A giant armadillo moves through grass and brush cover of the Cerrado region in Brazil. (Image courtesy of Carly Vynne)
In the biodiverse Brazilian cerrado, protected areas are swiftly surrounded by agriculture, leaving the larger animals in parks with not enough space to roam – or even survive. A law in Brazil that requires keeping 20% of your farm’s original vegetation intact creates a matrix of natural and worked land that allows many animals to use the land. Read more about this study, published by Carly Vynne during her doctoral research at the Center for Conservation Biology, and others. Read the original article here.
According to a study done by OSU, forest thinning to prevent catastrophic fires may actually decrease carbon storage capacity more than the fire itself would. Read this story here.
Privately owned land used for conservation purposes play an important role in landscape- to regional-scale maintenance of ecological properties. With the economic downturn, these lands have seen huge increases. Read more here.
Under a bill signed last week by President Obama, ski resorts on public land across the country – including 30 in the Pacific Northwest – are now eligible for year-round recreation. Read about this development here.
America’s Best Idea – the national parks – gets even better with several fee-free days at more than 100 national parks that usually charge entrance fees. Mark your calendar for the final fee-free days in 2011, November 11-13. Read here for 2012 dates
The Wild Olympics Campaign to add private lands to federal wilderness protection could cost Clallam and Jefferson counties as many as 72 jobs in the forest industry, according to an economic report released at Monday’s Port of Port Angeles commissioners’ meeting. If the plan by an environmental coalition based in Seattle were fully implemented, losses could be as much as $3.5 million in wages, said Dan Underwood, who teaches economics and environmental science at Peninsula College.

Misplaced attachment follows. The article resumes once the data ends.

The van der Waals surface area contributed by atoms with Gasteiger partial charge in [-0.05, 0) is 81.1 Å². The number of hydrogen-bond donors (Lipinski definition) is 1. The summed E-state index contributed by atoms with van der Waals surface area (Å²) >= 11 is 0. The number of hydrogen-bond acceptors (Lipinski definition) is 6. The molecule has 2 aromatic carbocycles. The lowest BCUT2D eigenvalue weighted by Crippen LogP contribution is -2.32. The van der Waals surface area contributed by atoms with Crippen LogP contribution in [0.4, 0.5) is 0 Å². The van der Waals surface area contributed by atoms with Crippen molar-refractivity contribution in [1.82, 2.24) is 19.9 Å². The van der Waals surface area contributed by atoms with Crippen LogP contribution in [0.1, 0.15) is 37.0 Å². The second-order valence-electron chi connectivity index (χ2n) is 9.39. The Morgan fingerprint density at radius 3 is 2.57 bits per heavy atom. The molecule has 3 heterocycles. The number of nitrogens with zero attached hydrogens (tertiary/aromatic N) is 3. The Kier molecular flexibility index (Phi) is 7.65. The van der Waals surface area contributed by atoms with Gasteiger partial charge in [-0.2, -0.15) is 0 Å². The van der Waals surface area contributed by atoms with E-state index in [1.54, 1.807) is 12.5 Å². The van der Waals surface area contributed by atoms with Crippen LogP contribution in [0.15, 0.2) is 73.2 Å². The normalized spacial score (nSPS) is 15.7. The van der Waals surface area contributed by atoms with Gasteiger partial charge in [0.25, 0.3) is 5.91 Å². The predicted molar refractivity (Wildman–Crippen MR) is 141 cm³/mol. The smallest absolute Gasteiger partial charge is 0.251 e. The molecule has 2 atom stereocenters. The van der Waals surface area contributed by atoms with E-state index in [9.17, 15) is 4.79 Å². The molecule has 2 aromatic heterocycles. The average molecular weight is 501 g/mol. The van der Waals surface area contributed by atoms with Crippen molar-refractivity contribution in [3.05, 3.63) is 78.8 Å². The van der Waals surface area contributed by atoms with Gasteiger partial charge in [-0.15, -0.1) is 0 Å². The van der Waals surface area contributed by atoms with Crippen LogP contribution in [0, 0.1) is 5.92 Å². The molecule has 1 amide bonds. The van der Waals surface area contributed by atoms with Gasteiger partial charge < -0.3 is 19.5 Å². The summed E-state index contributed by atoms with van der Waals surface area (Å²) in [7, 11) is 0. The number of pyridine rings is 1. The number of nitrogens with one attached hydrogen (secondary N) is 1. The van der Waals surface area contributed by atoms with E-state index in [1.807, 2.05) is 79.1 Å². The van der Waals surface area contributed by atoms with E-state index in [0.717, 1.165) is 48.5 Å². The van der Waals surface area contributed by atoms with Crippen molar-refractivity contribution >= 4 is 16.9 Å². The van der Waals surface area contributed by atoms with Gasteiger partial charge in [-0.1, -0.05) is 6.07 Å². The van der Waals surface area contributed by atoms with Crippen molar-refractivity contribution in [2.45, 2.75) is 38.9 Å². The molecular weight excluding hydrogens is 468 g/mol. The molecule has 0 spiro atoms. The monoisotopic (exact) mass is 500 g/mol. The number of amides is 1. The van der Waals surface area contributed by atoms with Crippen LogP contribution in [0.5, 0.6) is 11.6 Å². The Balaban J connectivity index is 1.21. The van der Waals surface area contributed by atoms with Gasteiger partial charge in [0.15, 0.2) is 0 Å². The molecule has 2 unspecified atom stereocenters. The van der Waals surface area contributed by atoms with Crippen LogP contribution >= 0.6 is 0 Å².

The Wild Olympics Campaign proposes a long-term series of purchases that could add 37,000 acres — mainly on the West End — to Olympic National Park, 450 miles of wild and scenic-designated rivers and 134,000 acres of other wilderness additions to the Olympic Peninsula. According to the plan, parcels of land purchased under a “willing seller” agreement over the next 40 years could become additions to Olympic National Park and other wilderness designations with the approval of Congress. Wild Olympics leadership is currently working to draft a bill to present to Congress for consideration.
The port commissioners have stated that they will not support any plan that will cost jobs in the region.
“We have not yet done a good enough job of telling the story of World War II and the nuclear era born out of the war”.